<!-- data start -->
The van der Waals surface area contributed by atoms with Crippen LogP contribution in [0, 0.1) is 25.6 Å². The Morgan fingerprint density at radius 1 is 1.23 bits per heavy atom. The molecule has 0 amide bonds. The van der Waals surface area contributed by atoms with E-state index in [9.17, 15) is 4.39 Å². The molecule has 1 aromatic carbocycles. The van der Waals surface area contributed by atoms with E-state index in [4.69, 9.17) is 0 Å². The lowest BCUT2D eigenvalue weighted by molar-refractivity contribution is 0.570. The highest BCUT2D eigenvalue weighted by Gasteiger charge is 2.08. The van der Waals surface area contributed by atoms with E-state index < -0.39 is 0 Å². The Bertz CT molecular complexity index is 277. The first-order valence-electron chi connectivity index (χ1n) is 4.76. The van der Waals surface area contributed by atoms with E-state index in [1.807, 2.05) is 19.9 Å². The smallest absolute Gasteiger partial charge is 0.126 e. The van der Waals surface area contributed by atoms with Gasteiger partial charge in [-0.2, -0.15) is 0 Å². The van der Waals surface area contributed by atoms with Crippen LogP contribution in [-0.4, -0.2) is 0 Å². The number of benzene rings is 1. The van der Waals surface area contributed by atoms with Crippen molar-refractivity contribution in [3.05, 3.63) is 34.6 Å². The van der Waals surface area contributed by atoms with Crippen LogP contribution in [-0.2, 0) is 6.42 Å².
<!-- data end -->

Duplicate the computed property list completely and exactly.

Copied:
The van der Waals surface area contributed by atoms with Crippen LogP contribution in [0, 0.1) is 25.6 Å². The Morgan fingerprint density at radius 1 is 1.23 bits per heavy atom. The molecule has 0 amide bonds. The van der Waals surface area contributed by atoms with E-state index in [9.17, 15) is 4.39 Å². The molecule has 1 aromatic carbocycles. The van der Waals surface area contributed by atoms with E-state index in [4.69, 9.17) is 0 Å². The lowest BCUT2D eigenvalue weighted by molar-refractivity contribution is 0.570. The highest BCUT2D eigenvalue weighted by Gasteiger charge is 2.08. The van der Waals surface area contributed by atoms with E-state index < -0.39 is 0 Å². The Bertz CT molecular complexity index is 277. The first-order valence-electron chi connectivity index (χ1n) is 4.76. The van der Waals surface area contributed by atoms with E-state index in [1.807, 2.05) is 19.9 Å². The smallest absolute Gasteiger partial charge is 0.126 e. The van der Waals surface area contributed by atoms with Gasteiger partial charge in [-0.2, -0.15) is 0 Å². The van der Waals surface area contributed by atoms with Crippen LogP contribution in [-0.4, -0.2) is 0 Å². The number of benzene rings is 1. The van der Waals surface area contributed by atoms with Crippen molar-refractivity contribution in [3.05, 3.63) is 34.6 Å². The van der Waals surface area contributed by atoms with Crippen LogP contribution in [-0.2, 0) is 6.42 Å².